It's kind of a catch-22.

                  But you know what, that's the wrong way to look at it. It's not an obstacle. It's actually a feedback loop which could be EXTREMELY good for us. Get it started and the rest will follow. We just need to get the ball rolling.

                  How do you get the ball rolling? One of these goals is clearly less difficult than the other and is the obvious candidate for attempting to tackle first. Which do you think it is?

                  • Get reform here in Ohio while Taft is governor, the state legislature is controlled by Republicans, and that criminal bastard Blackwell is Secretary of State.

                  • Get Dems mobilized and voting in every election, including small ones.

                  If you said A, let me know how you plan to do that. If you said B, run, don't walk, over to your next local DFA meetup.

                  The Americans will always do the right thing... after they've exhausted all the alternatives. - Sir Winston Churchill

                  by drewthaler on Wed Apr 06, 2005 at 02:38:59 PM PDT

                  [ Parent ]

                  •  A third option? (none)
                    How about a ballot initiative. I've tried on more than one occasion to suggest that a ballot initiative that called for two simple things. 1) mandatory paper ballots (for both a meaningful audit AND a means to avoid 10 hour lines at three touch screen machines) and 2) just as multiple observers used to observe the vote count when paper and pencil were the order of the day multiple parties should be allowed to provide their own ballot scanners at polling stations. Imagine if once a person filled out their ballot was scanned through a Diebold (or ES&S or Sequoia) machine and also a machine provided by the Dems and/or another provided by a media consortium. If there was any discrepancy between the machines a hand audit would be mandatory.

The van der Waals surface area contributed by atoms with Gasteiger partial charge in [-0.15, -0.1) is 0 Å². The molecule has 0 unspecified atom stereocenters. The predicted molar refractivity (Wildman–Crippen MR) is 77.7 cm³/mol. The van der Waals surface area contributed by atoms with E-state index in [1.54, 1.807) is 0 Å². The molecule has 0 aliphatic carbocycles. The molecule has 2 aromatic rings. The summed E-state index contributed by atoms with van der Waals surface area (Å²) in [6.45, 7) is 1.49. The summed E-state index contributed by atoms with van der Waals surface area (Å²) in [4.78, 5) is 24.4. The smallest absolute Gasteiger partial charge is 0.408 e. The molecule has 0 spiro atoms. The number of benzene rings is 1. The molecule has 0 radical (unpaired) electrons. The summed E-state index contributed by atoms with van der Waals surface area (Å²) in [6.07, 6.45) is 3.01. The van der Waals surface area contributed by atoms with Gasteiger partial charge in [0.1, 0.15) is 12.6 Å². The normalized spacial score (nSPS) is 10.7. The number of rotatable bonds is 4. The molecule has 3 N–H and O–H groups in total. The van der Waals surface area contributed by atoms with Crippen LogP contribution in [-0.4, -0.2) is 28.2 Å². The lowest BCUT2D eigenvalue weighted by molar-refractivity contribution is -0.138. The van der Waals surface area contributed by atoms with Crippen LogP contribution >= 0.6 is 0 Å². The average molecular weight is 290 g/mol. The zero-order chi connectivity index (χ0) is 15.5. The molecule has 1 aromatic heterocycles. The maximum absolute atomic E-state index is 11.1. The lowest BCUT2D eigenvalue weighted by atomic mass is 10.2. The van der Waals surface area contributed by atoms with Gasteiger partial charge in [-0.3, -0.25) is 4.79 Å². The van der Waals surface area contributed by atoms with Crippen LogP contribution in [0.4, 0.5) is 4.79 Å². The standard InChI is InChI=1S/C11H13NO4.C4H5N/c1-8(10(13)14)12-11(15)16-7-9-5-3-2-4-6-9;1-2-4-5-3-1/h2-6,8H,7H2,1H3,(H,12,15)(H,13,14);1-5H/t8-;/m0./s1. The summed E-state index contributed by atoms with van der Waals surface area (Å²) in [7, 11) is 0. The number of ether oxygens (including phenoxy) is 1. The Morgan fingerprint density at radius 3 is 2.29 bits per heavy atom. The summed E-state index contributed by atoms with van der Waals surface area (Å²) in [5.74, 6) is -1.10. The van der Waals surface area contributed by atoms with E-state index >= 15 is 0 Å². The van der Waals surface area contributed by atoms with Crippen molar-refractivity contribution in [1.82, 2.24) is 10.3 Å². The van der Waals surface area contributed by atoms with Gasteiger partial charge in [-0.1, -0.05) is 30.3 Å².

First, no one would ever have to worry that there vote didn't count. Second, the Republican controlled Houses could be bypassed by a ballot initiative and third, considering that this wouldn't cost the tax payers anything it would be hard for the Republicans to fight.

                    Just a thought.

                    The polls don't tell us how a candidate is doing, they tell us how the media is doing. And Diebold tells us who won.

                    by Thumb on Wed Apr 06, 2005 at 03:57:10 PM PDT

                    [ Parent ]

                    •  To Canadians, Australians and Brits (4.00)
                      the answer is blindingly obvious.

                      Hand counted paper ballots.  No problem

                      See my new Exit Poll diary here

                      by Febble on Wed Apr 06, 2005 at 03:59:09 PM PDT

                      [ Parent ]

                      •  Gee, (none)
                        I wonder why Republicans are fighting such common a sense approach? Could it be . . . naaa. I can't imagine they'd take advantage of their proprietary control over the counting of our votes to cheat. That's just to tin-foilish to consider.

                        The polls don't tell us how a candidate is doing, they tell us how the media is doing. And Diebold tells us who won.